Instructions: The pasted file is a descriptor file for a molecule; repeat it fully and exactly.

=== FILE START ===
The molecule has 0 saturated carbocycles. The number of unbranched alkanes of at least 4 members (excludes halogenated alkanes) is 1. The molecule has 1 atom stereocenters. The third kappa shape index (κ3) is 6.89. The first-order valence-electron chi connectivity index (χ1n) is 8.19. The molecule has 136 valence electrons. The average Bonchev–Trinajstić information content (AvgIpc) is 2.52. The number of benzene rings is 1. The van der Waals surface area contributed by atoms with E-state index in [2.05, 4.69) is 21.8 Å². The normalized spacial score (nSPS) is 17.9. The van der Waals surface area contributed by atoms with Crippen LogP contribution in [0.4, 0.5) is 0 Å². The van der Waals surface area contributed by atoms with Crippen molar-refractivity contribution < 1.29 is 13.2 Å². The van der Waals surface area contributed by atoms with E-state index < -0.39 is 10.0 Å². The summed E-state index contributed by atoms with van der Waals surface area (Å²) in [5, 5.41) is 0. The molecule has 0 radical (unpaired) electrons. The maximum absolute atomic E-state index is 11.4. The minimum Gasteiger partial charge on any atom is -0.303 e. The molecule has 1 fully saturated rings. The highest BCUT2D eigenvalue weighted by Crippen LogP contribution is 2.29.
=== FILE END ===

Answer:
The molecule has 0 saturated carbocycles. The number of unbranched alkanes of at least 4 members (excludes halogenated alkanes) is 1. The molecule has 1 atom stereocenters. The third kappa shape index (κ3) is 6.89. The first-order valence-electron chi connectivity index (χ1n) is 8.19. The molecule has 136 valence electrons. The average Bonchev–Trinajstić information content (AvgIpc) is 2.52. The number of benzene rings is 1. The van der Waals surface area contributed by atoms with E-state index in [2.05, 4.69) is 21.8 Å². The normalized spacial score (nSPS) is 17.9. The van der Waals surface area contributed by atoms with Crippen LogP contribution in [0.4, 0.5) is 0 Å². The van der Waals surface area contributed by atoms with Crippen molar-refractivity contribution < 1.29 is 13.2 Å². The van der Waals surface area contributed by atoms with E-state index < -0.39 is 10.0 Å². The summed E-state index contributed by atoms with van der Waals surface area (Å²) in [5, 5.41) is 0. The molecule has 0 radical (unpaired) electrons. The maximum absolute atomic E-state index is 11.4. The minimum Gasteiger partial charge on any atom is -0.303 e. The molecule has 1 fully saturated rings. The highest BCUT2D eigenvalue weighted by Crippen LogP contribution is 2.29.